(On TV, May 1999) No masterpiece here, but a rather satisfying action/police martial arts movie. Brandon Lee is likeable and has a good rapport with his fellow policeman co-star Dolph Lundgren. (Tia Carrere also appears, though she does nothing more substantial than being the damsel in distress) A few good action set-pieces, some fun lines, ludicrous plot if measured against real-world aspects—but clearly not meant to be. The fighting sequences could have benefited from lengthier editing. Not worth renting, but worth catching on the late-night show.

All-American Alien Boy, Allen Steele

Ace, 1996, 267 pages, C$7.99 mmpb, ISBN 0-441-00460-1

Several reviewers, yours included- have often commented of the different approach used by Allen Steele’s brand of science-fiction. Though he has shown his ability to write hard-SF like the best of them, he approaches his subject from a bottom-up perspective. He writes about the common man in exceptional situations, the worker who implements the grandiose plans for tomorrow. Orbital Decay starred criminals, dull-witted construction workers, insane officers and failed SF writers. The Jericho Iteration‘s protagonist was, like Steele, a St-Louis investigative journalist.

With this background, the unusual focus of the stories collected in All-American Alien Boy all makes sense. His first collection (Rude Astronauts) was heavily concerned about the usual space exploration SF subject matter. (Though not, as Steele writes in his introduction to his second collection, “set mainly in outer space” [P.xiii]) All American Alien Boy is different, concentrating on near-future SF and historical alternate histories. Few stories are set in more than twenty years. The title refers to the adaptability required to cope with today’s pace of change; we are all a bit more alien than ever before.

As a big supporter of author introductions to stories in collection, I was pleased to note that Steele wrote substantial introductions to his stories, detailing sources of inspiration and occasionally getting on soapboxes. Most introductions are interesting, some less so and others (like the last half of his introduction to the collection) simply pedantic. Still, it’s appreciated.

As for the stories themselves, they’re vintage Steele: A clear and elegant style with occasional structural experimentation. Fortunately, there’s more variety than in Rude Astronaut. Like most novelists who started out as journalists, Steele’s prose goes straight to the story without useless detours. It’s no surprise if the two weakest stories of the collection (“See Rock City” and “A letter from St.Louis”, though the latter is from the perspective of a journalist… in 1900) are written with more elaborate style. It’s the more classical stories that shine.

“Jonathan Livingstone Seaslug” owes a lot to Arthur C. Clarke, as Steele mentions in his introduction, and the result is a tale worthy of the master himself… though the conclusion is obvious early on.

I thought that despite a fascinating premise, “Lost in the Shopping Mall” could have been stronger. No matter; it’s good enough as it is.

“Whinin’ Boy Blues” is the sort of SF story that I like to read, with high-tech gadgets, unusual situations, an action-oriented plot and a happy finale. Just ignore the strange title.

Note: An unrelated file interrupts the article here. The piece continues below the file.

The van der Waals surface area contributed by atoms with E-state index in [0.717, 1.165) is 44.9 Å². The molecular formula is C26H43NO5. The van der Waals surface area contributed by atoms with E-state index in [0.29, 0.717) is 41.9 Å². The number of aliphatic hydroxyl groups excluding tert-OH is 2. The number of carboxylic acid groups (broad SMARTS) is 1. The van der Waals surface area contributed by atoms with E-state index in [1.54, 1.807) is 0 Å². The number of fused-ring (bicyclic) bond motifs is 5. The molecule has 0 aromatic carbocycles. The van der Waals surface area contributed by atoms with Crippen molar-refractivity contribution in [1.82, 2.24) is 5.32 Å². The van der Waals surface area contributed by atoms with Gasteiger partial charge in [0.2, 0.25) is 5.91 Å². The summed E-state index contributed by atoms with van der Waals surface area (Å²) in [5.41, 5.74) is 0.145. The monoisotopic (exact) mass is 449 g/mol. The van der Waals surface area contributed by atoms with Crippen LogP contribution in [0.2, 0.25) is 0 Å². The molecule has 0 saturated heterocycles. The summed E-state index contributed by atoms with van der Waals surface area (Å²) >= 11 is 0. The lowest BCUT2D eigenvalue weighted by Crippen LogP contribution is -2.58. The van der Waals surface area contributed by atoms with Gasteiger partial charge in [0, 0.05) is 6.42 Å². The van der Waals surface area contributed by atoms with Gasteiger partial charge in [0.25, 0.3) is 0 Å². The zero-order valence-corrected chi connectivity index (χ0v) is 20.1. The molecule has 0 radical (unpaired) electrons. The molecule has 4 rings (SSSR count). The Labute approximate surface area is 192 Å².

“Doblin’s Lecture” is sociological SF, with a touch of psychological horror. Thought-provoking and with an effect that’s ultimately contrary to what we may expect, a characteristic also shared with “The Good Rat”.

Finally, I hope this review is just and equitable, because “Hunting Wabbitt” is a great revenge fantasy, from an author to a bad critic.

No interplanetary spaceships, no aliens. A few giant robots, VR addiction, sea monsters and a crashed SSTO, but that’s as wild as we get. Still, a good author doesn’t have to rely on gadgets and All American Alien Boy is a pretty good collection. You could do worse than take a look at it.

Things to Come aka The Shape Of Things To Come (1936)

(On TV, May 1999) It would be easy to dismiss this film on its artificial dialogue, unrepentant didacticism and sometime-ridiculous scenes, but it’s actually not too bad considering the time in which it was produced. Interesting special effects for the time and a message that just can’t be out of fashion: “The stars or nothing!”

Robocop 3 (1993)

(On TV, May 1999) Now that is a bad movie. I am no fan of the series, but even the excessive original instalment had some wit and twisted charm. The second movie was half-good, half-bad, but the third one is just plain awful. Handled with all the emotional subtlety of a jackhammer in the face, this film feels more like an extended episode of the terrible TV show than something that managed to swindle money from moviegoers’ pockets. Of a certain occasional value as MST3K material, but more often too depressingly pathetic to be laughable.

Hak Hap [Black Mask] (1996)

(In theaters, May 1999) I normally enjoy Hong Kong action movies a lot, but for some reason, Black Mask left me wanting something more polished. Never mind the silly story and lousy dialogue: the action scenes are what counts, and the fact is that they’re not terribly well-shot. In terms of editing, director Daniel Lee is actually worse than the excessive short-cutter Michael Bay, and the result is a fury of sound and action that doesn’t let us time to appreciate Jet Li’s martial prowess, or form a coherent picture of what’s supposed to happen on-screen. The excessive usage of blood also diminishes the enjoyment I was looking for. Still, it’s a dynamic picture, and the babe factor (Françoise Yip) chimes in favorably. The hip-hop music is an interesting dubbing choice. Jet Li otherwise rocks.

Future Perfect: How Star Trek Conquered Planet Earth, Jeff Greenwald

Viking, 1998, 273 pages, C$33.99 hc, ISBN 0-670-87399-3

I used to be a fanatic Star Trek fan. Raised on “Star Trek” reruns and fascinated by “The Next Generation” as a teen, my interest in the show ended at around the same time than I discovered the Internet and -maybe less strangely- as I discovered the really good (written) SF stuff. Since then, I have followed the series with only the sketchiest attention, as the newer series like DS9 and Voyager have failed to grab my attention.